Before you collect evidence, be sure you know what is relevant to your claim. Review the VA regulations with your representative so you will know what is important to provide and what is unnecessary. For example, if you want to prove your present condition is related to problems you had on active duty ten years ago, you need to show three things: (1) you have a current medical problem, (2) you had this same medical problem in service, and (3) you continued to have this problem during the ten years that have passed since your release from active duty. You cannot skip over one of these factors and expect the VA to grant your claim. Other times, you only may need to show that your condition began within one year of your release.
Also, if you have a 10 percent evaluation and think you should get more, review the VA Schedule for Rating Disabilities so you will know exactly what symptoms are necessary to get a higher evaluation. Your representative will have this Schedule or you can find it in a public library (ask for Title 38, Code of Federal Regulations, Part 4).
Even though the VA may try to get some of your records, it is important that you and your representative also get the records. Do not assume the VA will get all the records that are important.
The VA may contact you for evidence or for permission to write to your doctor for your medical records. Your response to any VA request for evidence should be made only after consulting with your representative.
The following records are some of those you and your representative may need to get.
You have a right to a free copy of your entire VA file. You should exercise this right so that you will know what records or decisions have been made about you and to make sure the VA records are accurate. Write a letter that says: “I am exercising my rights under the Privacy Act of 1974 to obtain a free copy of all my VA records.” Send that letter to the VA Regional Office holding your claims file and to each VA Medical Center that treated you.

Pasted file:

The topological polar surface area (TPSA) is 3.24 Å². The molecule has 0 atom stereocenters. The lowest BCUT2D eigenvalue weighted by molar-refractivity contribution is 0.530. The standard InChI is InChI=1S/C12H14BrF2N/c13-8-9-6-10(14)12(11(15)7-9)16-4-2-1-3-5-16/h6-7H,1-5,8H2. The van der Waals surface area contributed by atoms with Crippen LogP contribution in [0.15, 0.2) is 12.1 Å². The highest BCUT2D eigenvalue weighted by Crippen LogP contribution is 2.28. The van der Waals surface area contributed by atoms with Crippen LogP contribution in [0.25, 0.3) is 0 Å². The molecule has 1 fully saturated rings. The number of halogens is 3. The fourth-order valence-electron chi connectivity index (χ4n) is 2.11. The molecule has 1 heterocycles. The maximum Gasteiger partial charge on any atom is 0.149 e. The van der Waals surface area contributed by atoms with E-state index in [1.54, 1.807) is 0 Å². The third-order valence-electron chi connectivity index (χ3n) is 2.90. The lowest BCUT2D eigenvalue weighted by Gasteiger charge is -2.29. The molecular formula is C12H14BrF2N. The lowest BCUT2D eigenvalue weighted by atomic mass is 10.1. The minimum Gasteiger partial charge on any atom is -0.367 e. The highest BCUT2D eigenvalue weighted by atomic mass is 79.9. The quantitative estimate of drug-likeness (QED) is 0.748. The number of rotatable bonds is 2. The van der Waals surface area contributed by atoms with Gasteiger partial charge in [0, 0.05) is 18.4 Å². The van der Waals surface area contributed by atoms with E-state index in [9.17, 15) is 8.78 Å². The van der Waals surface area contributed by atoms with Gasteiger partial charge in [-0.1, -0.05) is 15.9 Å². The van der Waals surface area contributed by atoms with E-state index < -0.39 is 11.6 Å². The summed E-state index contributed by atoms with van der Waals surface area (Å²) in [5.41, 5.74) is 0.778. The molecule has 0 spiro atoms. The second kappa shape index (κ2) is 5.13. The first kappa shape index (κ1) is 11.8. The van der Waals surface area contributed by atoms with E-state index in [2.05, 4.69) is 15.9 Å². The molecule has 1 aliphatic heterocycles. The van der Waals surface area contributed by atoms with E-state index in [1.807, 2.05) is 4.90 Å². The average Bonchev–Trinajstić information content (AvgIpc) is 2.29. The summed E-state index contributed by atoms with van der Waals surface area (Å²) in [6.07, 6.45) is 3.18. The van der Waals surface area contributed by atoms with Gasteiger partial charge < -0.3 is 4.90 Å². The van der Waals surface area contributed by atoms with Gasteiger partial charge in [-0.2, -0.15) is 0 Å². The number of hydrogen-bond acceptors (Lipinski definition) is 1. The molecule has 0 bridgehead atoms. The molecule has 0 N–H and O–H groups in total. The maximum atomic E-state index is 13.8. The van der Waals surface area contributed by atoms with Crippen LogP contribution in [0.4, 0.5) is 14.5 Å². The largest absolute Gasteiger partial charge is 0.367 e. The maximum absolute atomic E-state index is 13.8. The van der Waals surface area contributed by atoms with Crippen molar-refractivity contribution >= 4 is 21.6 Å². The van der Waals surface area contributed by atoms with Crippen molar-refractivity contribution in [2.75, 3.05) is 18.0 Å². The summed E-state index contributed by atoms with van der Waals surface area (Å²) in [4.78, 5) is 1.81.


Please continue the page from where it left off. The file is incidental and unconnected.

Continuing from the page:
- Military Personnel Records
Get a free set of your complete military personnel records. Request military records yourself (or through your representative) directly from the National Personnel Records Center in St. Louis using a Standard Form 180, Request Pertaining to Military Records. This form is available from your representative or any VA office. Other military records may be important such as records documenting your combat experiences in Vietnam. These records may be available through the Environmental Support Group, 7798 Cissna Road, Springfield VA 22150.
Evidence of treatment in a military hospital is the best way to show that the disease or injury began in service. If you were seen at sick call or treated as an in-patient or out-patient at a military hospital, state you want those records and, if possible, include the name of the unit you were attached to when seen at sick call (and the year) and the name of the hospital (and the year) and the type of medical treatment you received.
If you were hospitalized in a private, non-VA hospital, or obtained treatment from a private doctor or clinic, the VA may want to see those records. You can wait for the VA to get them or you can ask for copies yourself. You may have to pay a fee to get the records.
Sometimes no treatment records are available. If you simply tell the VA that in your opinion your current problem is related to your military service, the VA is likely to deny your claim. Sometimes a medical textbook can describe how your original in-service problem could turn into your current problem. Referring to such a textbook can force the VA to look more carefully at your claim. Research on medical conditions can be done through the nearest public library, medical school library or library at the nearest VA Medical Center, VARO or private hospital.
STEP 5: PRESENT EVIDENCE IN WRITING
You do not help yourself if you simply dump a wad of loose records on the VA. Organize the records and explain their significance in a letter you and your representative prepare together. The material submitted to the VA should be the evidence you and your representative have obtained which is relevant to your case. You must have a neatly typed (or really neatly handwritten) statement of what the evidence shows and why it supports your claim.
A typical statement lays out the important facts of your case in a clear fashion and then argues how the law or the VA regulations apply to these facts. The statement should also argue against any reasons the VA might give for denying your claim, and argue that these reasons are not valid.
STEP 6: PRESENT EVIDENCE AT HEARING
You almost always want a hearing at the VA Regional Office if it denies your claim. The hearing will be before an official (the hearing officer) who has not been involved with your case. A hearing gives you and your representative the opportunity to address the reasons given by the VA in its denial letter. In almost 40 percent of cases considered by a hearing officer, the benefits are granted. If you have nothing to add or if your representative has a good reason for not having a hearing, it may not be worth taking the time to have one.
IF YOU LOSE AT VARO: APPEAL